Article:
We’ve teamed up with Acti-Sol, a company that specializes in organic fertilizers made from hen manure, to provide an easy-to-follow list of container garden maintenance tips. Read on for our advice on helping those pots of whatever you’ve planted flourish!
Water your container gardens regularly
Jessica, our horticulturist, says:
Designing and planting are, for many gardeners, the most fun aspects of growing in containers. But, if you want to get the most from your potted flowers and vegetables, it’s important to care for them properly. When it comes to container garden maintenance, there’s no more essential chore than watering. Since the roots of your plants are in a restricted area they can only access water from a limited space. If you don’t irrigate consistently, the plants become stressed, which puts out the welcome mat for pests and diseases.
Improper watering can also lead to reduced growth, flowering, and vegetable yields. During warm weather, water pots on a daily basis, making sure at least 20% of the water that enters the top of the pot exits out the bottom drainage hole to flush out excess fertilizer salts. In cooler weather, you won’t have to water as often, but do not let your containers dry out completely between waterings. To determine irrigation needs, just stick your index finger into the soil up to the knuckle; if the soil is dry, it’s time to water. If not, wait another day and check again.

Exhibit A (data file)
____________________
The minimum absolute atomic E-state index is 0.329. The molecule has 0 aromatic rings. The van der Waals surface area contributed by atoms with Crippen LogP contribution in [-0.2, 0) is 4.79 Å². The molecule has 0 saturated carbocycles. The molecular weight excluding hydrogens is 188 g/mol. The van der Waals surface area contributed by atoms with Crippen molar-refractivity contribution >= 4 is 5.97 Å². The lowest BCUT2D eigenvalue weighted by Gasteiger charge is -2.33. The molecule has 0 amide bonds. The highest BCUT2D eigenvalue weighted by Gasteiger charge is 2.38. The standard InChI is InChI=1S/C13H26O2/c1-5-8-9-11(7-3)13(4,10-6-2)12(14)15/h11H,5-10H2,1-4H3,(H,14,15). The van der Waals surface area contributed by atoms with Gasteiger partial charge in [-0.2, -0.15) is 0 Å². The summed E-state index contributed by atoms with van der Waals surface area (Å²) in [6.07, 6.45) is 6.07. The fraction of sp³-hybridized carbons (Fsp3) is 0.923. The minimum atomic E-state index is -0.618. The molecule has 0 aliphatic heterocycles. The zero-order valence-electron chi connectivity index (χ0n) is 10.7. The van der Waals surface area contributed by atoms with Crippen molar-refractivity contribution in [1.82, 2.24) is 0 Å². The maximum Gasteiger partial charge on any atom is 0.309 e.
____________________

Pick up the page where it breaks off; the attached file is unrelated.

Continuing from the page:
Fertilizing container gardens
One big challenge with growing plants in containers is ensuring they are getting the proper nutrients they need to grow their best. As the plants grow and mature, they use up the nutrients in the soil. Containers can also lose nutrients faster because they get washed out of the pot when we water. So, it’s important to fertilize your container gardens to replenish the nutrients lost. Use a granular fertilizer when you plant your container gardens to give them a healthy start. Then, be sure to water your containers with liquid fertilizer weekly throughout the growing season.
Managing pests in your container garden
It’s important to check your container garden for evidence of pests once or twice a week. Depending on what you’re growing in your containers, you may discover nibbled blossoms, skeletonized foliage, missing flower buds, or pock-marked leaves. You’ll want to properly identify any possible pests before taking any action so you don’t do more harm than good. As part of your regular container garden maintenance chores, consult a good pest ID guide (such as Good Bug Bad Bug) to figure out who is nibbling on your plants. In many cases, simply hand-picking the pests off the plants is the most effective method of controlling insects in container gardens, but occasionally an organic pest control product is called for.
Caring for container plants in partial shade
Niki, our edibles expert, says: